Substitution is a type of mutation where one base pair is replaced by a different base pair. The term also refers to the replacement of one amino acid in a protein with a different amino acid.
Narration Transcription ...
a mutational event in which one base pair substitutes for another
Source: Jenkins, John B. 1990. Human Genetics, 2nd Edition. New York: Harper & Row ...
Substitution Editing: chemical alteration of individual nucleotides (the equivalent of point mutations).
These alterations are catalyzed by enzymes that recognize a specific target sequence of nucleotides (much like restriction enzymes): ...
substitution A type of mutation in which one base is substituted for another.
substrate feeders Animals such as earthworms or termites that eat the soil or wood through which they burrow.
substitution n. See: base-pair substitution.
substrate n. (1) an artificial medium on which a microorganism is grown; (2) the molecule on which an enzyme acts.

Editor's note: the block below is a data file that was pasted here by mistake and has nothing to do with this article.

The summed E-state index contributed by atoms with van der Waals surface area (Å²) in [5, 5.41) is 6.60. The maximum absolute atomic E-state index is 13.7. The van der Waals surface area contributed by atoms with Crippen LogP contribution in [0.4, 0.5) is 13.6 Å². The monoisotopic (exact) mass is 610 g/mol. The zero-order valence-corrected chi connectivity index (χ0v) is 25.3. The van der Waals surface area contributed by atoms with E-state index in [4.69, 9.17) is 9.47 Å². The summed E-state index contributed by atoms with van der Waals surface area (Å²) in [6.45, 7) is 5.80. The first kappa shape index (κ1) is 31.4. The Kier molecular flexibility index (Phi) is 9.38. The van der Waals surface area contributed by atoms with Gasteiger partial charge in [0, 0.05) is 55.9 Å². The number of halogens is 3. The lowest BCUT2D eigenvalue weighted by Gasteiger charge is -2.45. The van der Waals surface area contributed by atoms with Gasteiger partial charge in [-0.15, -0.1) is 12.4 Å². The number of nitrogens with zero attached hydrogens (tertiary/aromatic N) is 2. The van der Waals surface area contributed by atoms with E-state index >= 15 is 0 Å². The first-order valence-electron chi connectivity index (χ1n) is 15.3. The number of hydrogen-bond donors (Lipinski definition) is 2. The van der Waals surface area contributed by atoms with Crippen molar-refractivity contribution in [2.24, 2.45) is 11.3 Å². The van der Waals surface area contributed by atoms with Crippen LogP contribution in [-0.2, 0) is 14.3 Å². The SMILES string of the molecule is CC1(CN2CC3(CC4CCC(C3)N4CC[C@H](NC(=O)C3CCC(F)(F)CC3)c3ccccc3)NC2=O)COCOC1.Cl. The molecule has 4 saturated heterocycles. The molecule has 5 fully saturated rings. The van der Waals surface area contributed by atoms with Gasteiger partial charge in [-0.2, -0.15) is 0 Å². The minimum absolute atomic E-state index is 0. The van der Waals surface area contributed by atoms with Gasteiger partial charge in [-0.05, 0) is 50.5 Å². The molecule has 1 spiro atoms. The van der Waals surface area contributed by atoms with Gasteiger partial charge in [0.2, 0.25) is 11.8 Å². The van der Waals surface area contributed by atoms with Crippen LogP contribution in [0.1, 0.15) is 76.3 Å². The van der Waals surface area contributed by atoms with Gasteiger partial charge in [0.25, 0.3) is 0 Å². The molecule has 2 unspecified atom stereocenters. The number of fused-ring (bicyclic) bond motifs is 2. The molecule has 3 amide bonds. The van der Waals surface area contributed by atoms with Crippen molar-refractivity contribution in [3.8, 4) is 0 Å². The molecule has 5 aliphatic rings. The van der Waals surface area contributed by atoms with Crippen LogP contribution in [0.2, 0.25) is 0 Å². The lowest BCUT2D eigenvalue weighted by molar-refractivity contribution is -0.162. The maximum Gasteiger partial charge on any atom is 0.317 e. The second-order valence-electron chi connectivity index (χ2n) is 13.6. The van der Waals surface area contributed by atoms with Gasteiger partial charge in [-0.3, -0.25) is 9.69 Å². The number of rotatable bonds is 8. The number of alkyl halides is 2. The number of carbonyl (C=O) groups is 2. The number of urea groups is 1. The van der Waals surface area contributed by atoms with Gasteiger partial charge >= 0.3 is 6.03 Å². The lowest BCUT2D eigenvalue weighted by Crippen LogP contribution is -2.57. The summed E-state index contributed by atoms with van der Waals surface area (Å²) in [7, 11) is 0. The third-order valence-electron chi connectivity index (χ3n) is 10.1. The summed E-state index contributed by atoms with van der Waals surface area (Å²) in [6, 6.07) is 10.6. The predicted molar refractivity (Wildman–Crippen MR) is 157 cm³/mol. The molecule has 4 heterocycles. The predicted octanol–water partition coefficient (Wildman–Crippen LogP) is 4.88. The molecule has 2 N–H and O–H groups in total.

Online Biology Dictionary (SUCR-) ...
substitution Replacement of one nucleotide sequence by another nucleotide or one amino acid in a protein by another amino acid. Also known as a single nucleotide polymorphism (SNP).
In genetics, a type of mutation due to replacement of one nucleotide in a DNA sequence by another nucleotide or replacement of one amino acid in a protein by another amino acid.
See also: mutation
Suppressor gene ...
Base substitution mutation
A mutation resulting in the replacement of one base for a different base.
Base Substitutions Mutations
Base substitutions can have a variety of effects. The silent mutation cited above is an example of a base substitution, where the change in nucleotide base has no outward effect.